v.26 - refers to some particular pressure on the church in Corinth. It was a cosmopolitan, seaport town, known for a particularly immoral brand of idolatry. Converts to Christ faced enormous moral, spiritual and cultural pressure to compromise their faith. Perhaps there was a wave of local persecution that threatened the existence of the church. Although we don’t know the particulars, Paul’s advice is clear. Don’t make any drastic changes. Stay as you are. When the seas are raging, it’s not the right time to be changing ships. Stay the course!
If you are married, stay married. If you are single, stay single.
Then he adds a very practical word - v. 28. The sense of the passage is clear. Stay as you are, especially if you are single. Don’t feel it’s necessary to be married. But if you desire to be married, you are not sinning. If you want to be married, and if you can find someone who wants to marry you (always a crucial requirement), and if both of you are believers in Christ, go ahead and get married. This is not wrong. But don’t be so starry-eyed that you enter marriage with your eyes closed. “They say love is blind, but marriage is an eye-opener.”
Don’t think that marriage will solve your problems. Don’t think that marriage will bring you closer to God. Don’t think that marriage will make you a better person. Don’t think that marriage will fulfil your dreams. It won’t because it can’t.
Marriage is good and noble and holy and honourable but it’s not the be all and end all of life. If you are miserable being single, how can you be sure you’ll suddenly be happy being married? The happiest married people are generally those who were also happy while being single. Changing your marital status doesn’t guarantee a change in your happiness or your contentment or your satisfaction with life. Discontented singles aren’t usually the best candidates for a happy marriage.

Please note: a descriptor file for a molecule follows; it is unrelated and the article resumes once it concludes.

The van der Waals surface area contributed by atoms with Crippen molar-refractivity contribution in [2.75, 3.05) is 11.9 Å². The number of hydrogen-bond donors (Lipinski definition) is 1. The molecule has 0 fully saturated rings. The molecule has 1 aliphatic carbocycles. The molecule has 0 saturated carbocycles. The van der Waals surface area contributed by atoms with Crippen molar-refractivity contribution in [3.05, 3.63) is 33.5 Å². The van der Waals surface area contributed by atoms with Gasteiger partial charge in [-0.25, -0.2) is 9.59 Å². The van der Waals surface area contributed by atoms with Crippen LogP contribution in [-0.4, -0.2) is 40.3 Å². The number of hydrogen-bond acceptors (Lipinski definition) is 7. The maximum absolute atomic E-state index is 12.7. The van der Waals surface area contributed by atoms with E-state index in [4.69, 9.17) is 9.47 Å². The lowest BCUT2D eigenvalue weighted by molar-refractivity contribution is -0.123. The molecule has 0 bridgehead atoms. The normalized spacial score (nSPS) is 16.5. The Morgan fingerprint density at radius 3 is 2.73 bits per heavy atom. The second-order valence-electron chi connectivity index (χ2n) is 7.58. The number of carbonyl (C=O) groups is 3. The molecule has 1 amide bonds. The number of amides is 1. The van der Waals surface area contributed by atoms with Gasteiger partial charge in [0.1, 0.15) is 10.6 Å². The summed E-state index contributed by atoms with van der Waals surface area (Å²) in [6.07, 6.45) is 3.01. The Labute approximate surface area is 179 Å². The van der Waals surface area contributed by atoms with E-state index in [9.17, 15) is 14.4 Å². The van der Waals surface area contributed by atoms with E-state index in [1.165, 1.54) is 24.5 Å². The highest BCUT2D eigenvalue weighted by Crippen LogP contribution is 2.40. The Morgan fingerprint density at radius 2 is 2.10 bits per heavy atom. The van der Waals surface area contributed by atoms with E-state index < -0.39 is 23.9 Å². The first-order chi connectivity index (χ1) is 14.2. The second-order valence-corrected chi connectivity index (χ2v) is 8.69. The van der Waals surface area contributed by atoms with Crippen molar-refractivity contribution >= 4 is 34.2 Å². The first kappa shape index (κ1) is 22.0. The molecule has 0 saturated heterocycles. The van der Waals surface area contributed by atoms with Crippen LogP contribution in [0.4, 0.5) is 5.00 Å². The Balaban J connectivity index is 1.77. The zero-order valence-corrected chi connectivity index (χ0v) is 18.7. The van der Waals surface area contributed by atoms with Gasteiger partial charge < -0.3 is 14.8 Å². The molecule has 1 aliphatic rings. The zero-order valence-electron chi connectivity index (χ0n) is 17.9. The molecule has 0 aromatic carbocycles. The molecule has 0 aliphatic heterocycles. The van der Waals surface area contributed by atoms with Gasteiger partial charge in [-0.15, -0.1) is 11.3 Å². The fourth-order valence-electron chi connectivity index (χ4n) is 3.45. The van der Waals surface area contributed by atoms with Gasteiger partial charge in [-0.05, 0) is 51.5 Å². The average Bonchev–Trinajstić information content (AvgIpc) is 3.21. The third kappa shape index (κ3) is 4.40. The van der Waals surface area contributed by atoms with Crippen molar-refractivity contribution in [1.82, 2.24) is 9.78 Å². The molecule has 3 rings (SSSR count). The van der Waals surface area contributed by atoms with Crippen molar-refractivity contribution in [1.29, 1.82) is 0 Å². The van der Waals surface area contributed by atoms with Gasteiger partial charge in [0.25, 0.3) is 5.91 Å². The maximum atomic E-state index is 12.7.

3. Remember that You are a Visitor on Earth, not a Permanent Resident (v. 29 – 31)
v. 29a, 31b - The first phrase reminds us of the brevity of life. No one lives forever on planet earth. You may live 30 or 40 or 50 years. Who knows? You may live 80 or 90 years, but sooner or later you’re going to die. Every grave is proof that the time is short. The second phrase means something like, “This world is but a shadow of reality.” Everything we see is shadowy and insubstantial. The world itself is not made to last forever. Use the world, enjoy the world, live in the world, work in the world, buy and sell in the world, but do not let the world rule your life. Be careful lest the things you possess end up possessing you.
Enjoy life, live it to the fullest, take advantage of every moment, but don’t indulge yourself so much that you lose your focus on what really matters. John Piper is exhorting the Christian community to adapt a “wartime mentality.” He is referring to the rising clash of spiritual kingdoms around the world. These are awesome days for world evangelism, days in which the battle lines are being drawn in the sand, so to speak. Sooner or later, we’ll all have to decide which side we are on. In times like these, Christians must be ready to engage in serious spiritual warfare. If you want this truth in one sentence, here it is: Hold lightly what you value greatly because you can’t keep it forever anyway.